For stains, I recommend what’s called a ‘spot’ cleaner; brands like Hoover or Bissell make these devices, and they do a pretty good job for the money. They are around $100 and perfect if you just have the occasional coffee stain that requires pre-treatment and extraction.

Hoover makes a cordless spot cleaner kit ideal for vehicles, complete with brush attachments which is nice.

Hoover Cordless Carpet Spot Cleaner

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Hoover Spot Cleaner for Car Carpet

Be sure to use the right product for carpet stains

For set in-stains, always use the right product for the job. Here are a few common car carpet stains, and what you can use to remove them.

  • Ink or Paint: Use diluted Citrol or a dedicated ink remover
  • Grease: Pre-treat with baking soda to absorb the grease, and follow with deep cleaning with a degreaser
  • Coffee: Diluted degreaser or foaming carpet products

Step 4: Deep clean carpets if needed

Quick tip!

Detailers often use what’s called a carpet extractor or steamer to deep-clean carpets. If your carpets are a bit too dirty…consider calling your local detailer with experience using steam.

There’s regular carpet cleaning and then deep cleaning, which typically involves using a carpet extractor that uses steam to bring dirt to the surface and sucks up everything into a holding tank. While you can use a spot cleaner to deep clean carpet…it’s more efficient and effective to use more heavy-duty equipment designed for carpets.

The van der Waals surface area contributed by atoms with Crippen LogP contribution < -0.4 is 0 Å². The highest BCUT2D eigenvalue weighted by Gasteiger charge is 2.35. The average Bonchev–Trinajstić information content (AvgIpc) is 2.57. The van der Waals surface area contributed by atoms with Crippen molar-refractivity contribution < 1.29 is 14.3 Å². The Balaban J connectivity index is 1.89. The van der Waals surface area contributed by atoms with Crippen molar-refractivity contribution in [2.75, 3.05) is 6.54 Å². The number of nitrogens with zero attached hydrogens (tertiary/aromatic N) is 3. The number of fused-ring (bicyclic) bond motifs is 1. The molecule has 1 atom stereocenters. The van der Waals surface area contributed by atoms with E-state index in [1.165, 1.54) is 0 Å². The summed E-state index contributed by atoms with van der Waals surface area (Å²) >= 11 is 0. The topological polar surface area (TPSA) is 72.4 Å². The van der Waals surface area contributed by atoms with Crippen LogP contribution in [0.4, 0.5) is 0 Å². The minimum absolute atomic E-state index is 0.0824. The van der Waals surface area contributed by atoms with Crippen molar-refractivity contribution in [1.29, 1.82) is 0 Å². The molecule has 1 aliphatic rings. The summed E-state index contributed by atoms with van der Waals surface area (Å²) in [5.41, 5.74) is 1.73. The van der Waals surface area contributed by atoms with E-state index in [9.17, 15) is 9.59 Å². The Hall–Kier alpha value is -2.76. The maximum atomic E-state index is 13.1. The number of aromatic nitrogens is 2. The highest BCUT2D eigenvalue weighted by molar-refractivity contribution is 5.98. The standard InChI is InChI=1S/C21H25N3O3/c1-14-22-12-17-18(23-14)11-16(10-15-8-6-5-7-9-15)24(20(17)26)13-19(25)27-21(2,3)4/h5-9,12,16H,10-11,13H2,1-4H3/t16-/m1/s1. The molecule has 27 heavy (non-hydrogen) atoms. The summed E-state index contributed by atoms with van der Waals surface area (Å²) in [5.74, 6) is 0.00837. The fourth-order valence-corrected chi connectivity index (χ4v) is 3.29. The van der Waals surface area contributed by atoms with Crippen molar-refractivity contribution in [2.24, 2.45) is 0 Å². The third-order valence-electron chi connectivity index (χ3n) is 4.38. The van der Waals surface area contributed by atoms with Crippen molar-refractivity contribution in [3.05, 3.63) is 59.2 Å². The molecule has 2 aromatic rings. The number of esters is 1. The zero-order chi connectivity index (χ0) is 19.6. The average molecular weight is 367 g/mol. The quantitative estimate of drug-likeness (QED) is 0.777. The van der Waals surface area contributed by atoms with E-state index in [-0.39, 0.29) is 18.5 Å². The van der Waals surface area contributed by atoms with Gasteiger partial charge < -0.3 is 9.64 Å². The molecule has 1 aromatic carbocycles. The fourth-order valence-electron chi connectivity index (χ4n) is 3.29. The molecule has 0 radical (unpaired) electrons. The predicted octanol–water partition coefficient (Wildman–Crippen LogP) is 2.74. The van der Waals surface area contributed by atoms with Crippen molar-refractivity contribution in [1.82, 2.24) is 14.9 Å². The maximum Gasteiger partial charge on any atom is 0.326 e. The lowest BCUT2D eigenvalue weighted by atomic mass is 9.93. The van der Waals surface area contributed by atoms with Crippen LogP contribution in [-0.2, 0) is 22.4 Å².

best carpet extractors
Example of a professional carpet extractor

Should I shampoo car carpet?

You may want to apply carpet shampoo to freshen your carpet, but it’s not something you need to do often. If you bought a car with a smoky smell…shampooing and steam cleaning is a good choice. This type of treatment falls into the ‘deep cleaning’ category.

After you apply shampoo, you’ll need an extractor or spot cleaner to remove the foam.

Step 5: Air out to avoid mold and mildew

Once clean, air out the vehicle…and you’re done.  It’s a good idea to leave your vehicle outside to let the wet carpet dry out instead of closing it in a garage right away. Leave your vehicle in the sun with the windows open for a bit, and that should eliminate any dusty smells. You can even use a car moisture absorber like DampRid, which will collect moisture in the air, and make your interior smell a lot better too.

No matter what stains you’re dealing with, pick up our stain removal guide to pin up in your garage…so you’ll never have to guess what to use ever again.

Detail your interior in the right order 

I recommend you clean your cloth or leather seats prior to cleaning carpets since you won’t have to worry about dust or crumbs falling down into your clean carpet.

Be sure to check out my post on what order to wash your car to see the best results on both the interior and interior. It works for me, and hope it helps you too.

Baxter Overman is the founder of Carwash Country and has been been cleaning up dirty vehicles for nearly 20 years. Since 2017, he's helped thousands of beginners see better results by learning the fundamentals of washing and detailing. He's on a mission to make the car wash process more fun...and way easier.